The Louvre Museum in Paris has announced it will be open day and night, on Saturday and Sunday, to mark the end of its Leonardo Da Vinci exhibition.
The decision comes after many people failed to get their hands on tickets to see the retrospective on Italian Renaissance master.
Over 30,000 tickets have been put up for grabs online, free of charge to anyone who signed up for one.
"For visitors, it will be a unique chance to see or see again all these works by this genius of the Renaissance and in a particular atmosphere at night," said Jean-Luc Martinez, the head of the Louvre, in an interview with the Journal du Dimanche newspaper.
The intention of the free all-nighter is to "say again to everyone that this museum is for everybody," added Martinez.
The exhibition, which opened in late October, marks 500 years since the death of Leonardo in the historic town of Amboise in the Loire Valley on May 2, 1519.
It groups 162 works including loans by Queen Elizabeth II of Britain from the Royal Collection, the British Museum, the Hermitage of Saint Petersburg and the Vatican.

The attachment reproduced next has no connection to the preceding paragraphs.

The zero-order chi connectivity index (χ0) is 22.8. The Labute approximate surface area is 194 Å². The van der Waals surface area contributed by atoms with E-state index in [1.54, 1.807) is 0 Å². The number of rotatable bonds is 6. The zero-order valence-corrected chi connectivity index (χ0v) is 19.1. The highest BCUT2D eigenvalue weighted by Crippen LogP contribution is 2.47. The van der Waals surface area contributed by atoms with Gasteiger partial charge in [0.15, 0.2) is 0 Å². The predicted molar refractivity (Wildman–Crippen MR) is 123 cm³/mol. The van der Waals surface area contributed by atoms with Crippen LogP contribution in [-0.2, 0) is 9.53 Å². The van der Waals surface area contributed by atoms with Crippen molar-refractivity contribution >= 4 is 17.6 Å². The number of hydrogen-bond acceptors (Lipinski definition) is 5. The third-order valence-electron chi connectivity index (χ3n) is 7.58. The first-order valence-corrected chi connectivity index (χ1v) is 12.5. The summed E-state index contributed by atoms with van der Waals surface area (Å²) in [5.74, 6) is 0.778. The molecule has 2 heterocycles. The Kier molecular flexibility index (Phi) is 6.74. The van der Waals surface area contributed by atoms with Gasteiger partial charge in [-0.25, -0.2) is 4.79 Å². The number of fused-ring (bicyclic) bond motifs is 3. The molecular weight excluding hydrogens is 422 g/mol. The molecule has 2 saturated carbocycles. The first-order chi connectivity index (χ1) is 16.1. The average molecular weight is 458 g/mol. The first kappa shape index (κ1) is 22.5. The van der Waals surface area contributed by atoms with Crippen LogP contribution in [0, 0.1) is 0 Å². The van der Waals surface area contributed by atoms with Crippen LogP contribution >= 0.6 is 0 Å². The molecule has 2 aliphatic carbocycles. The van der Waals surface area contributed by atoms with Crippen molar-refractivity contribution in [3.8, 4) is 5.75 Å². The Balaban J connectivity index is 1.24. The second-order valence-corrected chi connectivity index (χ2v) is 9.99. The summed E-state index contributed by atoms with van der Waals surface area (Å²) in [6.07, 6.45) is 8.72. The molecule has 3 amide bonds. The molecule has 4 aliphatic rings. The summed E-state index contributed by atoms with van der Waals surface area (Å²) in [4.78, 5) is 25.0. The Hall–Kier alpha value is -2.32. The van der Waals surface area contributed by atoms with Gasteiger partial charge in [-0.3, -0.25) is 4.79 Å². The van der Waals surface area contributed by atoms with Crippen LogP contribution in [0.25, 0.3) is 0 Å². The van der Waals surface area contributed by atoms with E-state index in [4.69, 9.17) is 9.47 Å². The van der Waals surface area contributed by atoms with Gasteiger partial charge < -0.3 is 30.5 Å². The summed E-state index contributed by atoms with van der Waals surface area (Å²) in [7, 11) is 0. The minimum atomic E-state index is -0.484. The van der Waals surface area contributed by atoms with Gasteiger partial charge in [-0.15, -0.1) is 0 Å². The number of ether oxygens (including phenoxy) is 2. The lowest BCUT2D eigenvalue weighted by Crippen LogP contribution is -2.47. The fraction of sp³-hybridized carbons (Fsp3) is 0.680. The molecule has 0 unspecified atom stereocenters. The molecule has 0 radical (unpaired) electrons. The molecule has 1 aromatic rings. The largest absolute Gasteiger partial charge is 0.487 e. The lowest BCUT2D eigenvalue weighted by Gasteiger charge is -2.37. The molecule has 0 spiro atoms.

Leonardo's most famous work, the Mona Lisa, is not included in the exhibit: although the masterpiece is also located in the Louvre, organisers decided it should remain in its usual dedicated space to avoid overcrowding.
The other notable no-show is the Salvator Mundi, the work that became the most expensive painting ever sold when it fetched 415 million euros at a Christie’s auction in 2017.
Mystery now surrounds the work - whose authenticity is still disputed by some experts - as it has not been seen in public ever since the record-shattering sale.
Rumours have on occasion swirled it might make an appearance at the exhibition but so far it hasn't.